However, if it were acknowledged that the root of the problem is the innate evil within humanity (as the Bible declares, yet psychology denies), Ablow and his colleagues would be out of business. Just as a leopard can't change its spots, neither can the mental health practitioners do anything to change a person's sin nature. Only God can do that. Yet the charade in pursuit of the "higher self," "human potential," "self-discovery," and "the God-given reservoir of personal power inside you," (p. 50) continues to delude and deceive the masses.
Beck's description of his "life story," especially how he was led into Mormonism, is a reflection of what the pseudo-Christian cult is all about: it majors on the subjective and the experiential (e.g., a personal "burning in the bosom" experience from God). He believes that God guided him into the faith of Joseph Smith through a series of inexplicable events in his life. He says that God-ordained "coincidences," which he calls "bread crumbs," are available to help everyone "find their paths to embracing the truth" (p. 152). He and Ablow continually exalt the subjective and experiential through their promotion of "gut feelings," "intuition," "the third ear," and "the inner voice of truth inside us--the voice of God" (p. 265). They write, "Practice listening to your gut....In order to do this, you need to listen for inner voices inside you" (p. 274).
When discernment depends upon gut feelings and inner voices, it's a recipe for spiritual disaster: "And no marvel; for Satan himself is transformed into an angel of light. Therefore it is no great thing if his ministers also be transformed as the ministers of righteousness" (2 Corinthians 11:14-15). The Bible tells us to put no trust in subjective experiences but rather to trust in God's written Word: "If ye continue in my word, then are ye my disciples indeed; And ye shall know the truth, and the truth shall make you free" (John 8:31-32). Jesus' prayer to His Father certifies how He wants believers in Him to know Him and the truth of His teachings: "Sanctify them through thy truth: thy word is truth" (John 17:17).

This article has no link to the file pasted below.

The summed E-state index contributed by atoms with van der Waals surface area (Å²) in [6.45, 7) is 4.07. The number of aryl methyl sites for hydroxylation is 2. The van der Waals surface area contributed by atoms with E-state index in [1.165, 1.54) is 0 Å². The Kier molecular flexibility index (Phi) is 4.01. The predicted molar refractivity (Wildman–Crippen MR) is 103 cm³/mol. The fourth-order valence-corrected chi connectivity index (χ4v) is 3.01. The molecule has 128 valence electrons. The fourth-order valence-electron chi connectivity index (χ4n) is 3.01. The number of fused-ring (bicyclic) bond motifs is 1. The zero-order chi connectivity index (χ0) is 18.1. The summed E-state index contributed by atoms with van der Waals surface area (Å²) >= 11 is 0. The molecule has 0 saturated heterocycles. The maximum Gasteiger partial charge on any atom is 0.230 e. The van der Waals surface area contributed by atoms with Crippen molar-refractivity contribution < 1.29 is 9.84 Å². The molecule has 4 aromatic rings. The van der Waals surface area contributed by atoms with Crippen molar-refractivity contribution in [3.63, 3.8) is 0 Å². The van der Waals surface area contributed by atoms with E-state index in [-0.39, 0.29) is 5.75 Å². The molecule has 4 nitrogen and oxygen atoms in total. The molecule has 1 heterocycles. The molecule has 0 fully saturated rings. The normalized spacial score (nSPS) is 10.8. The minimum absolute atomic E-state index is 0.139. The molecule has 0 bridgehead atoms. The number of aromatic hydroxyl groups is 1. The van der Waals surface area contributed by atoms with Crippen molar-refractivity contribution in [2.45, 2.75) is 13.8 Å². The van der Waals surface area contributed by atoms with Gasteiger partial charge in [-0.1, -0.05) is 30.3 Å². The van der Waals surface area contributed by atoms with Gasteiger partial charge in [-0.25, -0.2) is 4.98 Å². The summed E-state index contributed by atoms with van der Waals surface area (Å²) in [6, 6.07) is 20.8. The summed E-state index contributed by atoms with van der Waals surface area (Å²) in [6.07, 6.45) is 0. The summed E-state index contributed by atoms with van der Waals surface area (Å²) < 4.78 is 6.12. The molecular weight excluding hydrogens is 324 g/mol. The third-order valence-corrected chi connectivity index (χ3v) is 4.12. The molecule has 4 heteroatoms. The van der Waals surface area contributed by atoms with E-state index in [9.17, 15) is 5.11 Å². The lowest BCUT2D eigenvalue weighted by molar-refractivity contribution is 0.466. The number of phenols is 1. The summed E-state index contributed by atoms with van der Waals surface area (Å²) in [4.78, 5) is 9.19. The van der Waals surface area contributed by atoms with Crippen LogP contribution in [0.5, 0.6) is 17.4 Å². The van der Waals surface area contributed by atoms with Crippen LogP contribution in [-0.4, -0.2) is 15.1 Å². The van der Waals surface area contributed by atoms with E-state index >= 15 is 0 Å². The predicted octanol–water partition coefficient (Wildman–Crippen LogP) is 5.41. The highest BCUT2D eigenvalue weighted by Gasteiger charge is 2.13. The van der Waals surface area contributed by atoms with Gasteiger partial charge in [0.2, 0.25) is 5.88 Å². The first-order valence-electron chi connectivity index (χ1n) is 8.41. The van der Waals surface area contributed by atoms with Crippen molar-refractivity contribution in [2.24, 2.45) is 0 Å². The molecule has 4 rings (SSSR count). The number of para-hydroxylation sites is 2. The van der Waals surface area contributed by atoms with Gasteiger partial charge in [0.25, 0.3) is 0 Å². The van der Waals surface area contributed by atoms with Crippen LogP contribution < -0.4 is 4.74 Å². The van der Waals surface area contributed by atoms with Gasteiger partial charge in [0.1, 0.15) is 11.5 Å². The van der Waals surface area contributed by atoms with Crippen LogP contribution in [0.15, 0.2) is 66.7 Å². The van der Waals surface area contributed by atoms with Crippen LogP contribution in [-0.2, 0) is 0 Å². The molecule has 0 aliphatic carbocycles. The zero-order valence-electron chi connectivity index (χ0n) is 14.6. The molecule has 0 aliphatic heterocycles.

Mormonism is rife with occult beliefs and practices, whether they be rituals taken from Masonic ceremonies to supposed communication with the deceased through baptism for the dead. This makes the Latter-day Saints extremely susceptible to demonic deception. Yet Glenn Beck seems to have added more false doctrine to an already bizarre belief system. He lauds the first-century heresy of gnosticism and gnostic books such as "The Gospel of Thomas"; he endorses communication through silent meditation ("Connect with the miracle of spirit, of God, that has lived inside you from long before you were born. You will be rewarded..." (p. 85); and he and Ablow espouse the Eastern mystical teaching of spiritual energy as an "immeasurable force that you can tap into to dramatically improve your existence....It is nothing less than your connection to God" (p. 113).
Lest someone object to one or another of the religious or psychological concepts Beck and Ablow are serving up, the two fall back on ecumenical pragmatism: "How can you begin to do this? Some people go to psychotherapists. Others go to pastoral counselors. Others begin to meditate. Still others start with twelve-step programs like Alcoholics Anonymous or Al-Anon. Whatever works for you is what you should do, but we've developed a four-step plan to help you get under way."
Perhaps the reason I quote the following verse more than any other in my recent articles is because I see the church and its shepherds looking more and more to the ways of man rather than to the Word of God: "There is a way which seemeth right unto a man, but the end thereof are the ways of death" (Proverbs 14:12). Glenn Beck has no answers for those who are truly God's people. Nevertheless, I pray that he will come to the knowledge of the truth.
I also pray for greater discernment among those who claim to follow the biblical Jesus and the Word of God. Jesus declared to His disciples (which all true believers in Him are) that they were to "Take heed that no man deceive you" (Matthew 24:4). He was referring specifically to the last days, the time just prior to His return. It would be characterized by massive spiritual deception. For more than three decades Dave Hunt and I have been addressing the various elements the adversary of God has used to deceive the world and the church. Of late, our TBC articles have pointed out how the unifying beliefs that are common to diverse religious groups (and anti-religious groups!) are rallying them together with amazing speed. Their mission is fixed upon the earth as they unwittingly work toward building the kingdom of the Antichrist and his apostate religion.